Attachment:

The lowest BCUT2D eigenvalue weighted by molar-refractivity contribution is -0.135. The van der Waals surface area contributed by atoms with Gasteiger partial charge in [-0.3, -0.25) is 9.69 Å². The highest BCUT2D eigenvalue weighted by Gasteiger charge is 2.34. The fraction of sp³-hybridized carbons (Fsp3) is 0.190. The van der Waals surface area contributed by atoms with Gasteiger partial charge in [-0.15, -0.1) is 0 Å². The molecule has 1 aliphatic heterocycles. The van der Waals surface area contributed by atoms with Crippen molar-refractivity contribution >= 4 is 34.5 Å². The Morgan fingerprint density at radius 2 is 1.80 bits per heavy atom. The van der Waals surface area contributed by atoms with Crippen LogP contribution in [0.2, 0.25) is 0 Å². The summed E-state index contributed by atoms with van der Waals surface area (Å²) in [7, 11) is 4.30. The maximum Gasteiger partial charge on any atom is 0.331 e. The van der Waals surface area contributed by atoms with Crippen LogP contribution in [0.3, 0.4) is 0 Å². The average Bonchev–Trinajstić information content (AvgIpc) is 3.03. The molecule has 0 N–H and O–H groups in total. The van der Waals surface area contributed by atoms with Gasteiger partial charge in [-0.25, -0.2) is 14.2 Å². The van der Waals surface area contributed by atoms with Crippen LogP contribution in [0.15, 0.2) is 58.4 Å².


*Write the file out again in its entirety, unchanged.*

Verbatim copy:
The lowest BCUT2D eigenvalue weighted by molar-refractivity contribution is -0.135. The van der Waals surface area contributed by atoms with Gasteiger partial charge in [-0.3, -0.25) is 9.69 Å². The highest BCUT2D eigenvalue weighted by Gasteiger charge is 2.34. The fraction of sp³-hybridized carbons (Fsp3) is 0.190. The van der Waals surface area contributed by atoms with Gasteiger partial charge in [-0.15, -0.1) is 0 Å². The molecule has 1 aliphatic heterocycles. The van der Waals surface area contributed by atoms with Crippen molar-refractivity contribution >= 4 is 34.5 Å². The Morgan fingerprint density at radius 2 is 1.80 bits per heavy atom. The van der Waals surface area contributed by atoms with Crippen LogP contribution in [0.2, 0.25) is 0 Å². The summed E-state index contributed by atoms with van der Waals surface area (Å²) in [7, 11) is 4.30. The maximum Gasteiger partial charge on any atom is 0.331 e. The van der Waals surface area contributed by atoms with Crippen LogP contribution in [0.3, 0.4) is 0 Å². The average Bonchev–Trinajstić information content (AvgIpc) is 3.03. The molecule has 0 N–H and O–H groups in total. The van der Waals surface area contributed by atoms with Gasteiger partial charge in [-0.25, -0.2) is 14.2 Å². The van der Waals surface area contributed by atoms with Crippen LogP contribution in [0.15, 0.2) is 58.4 Å².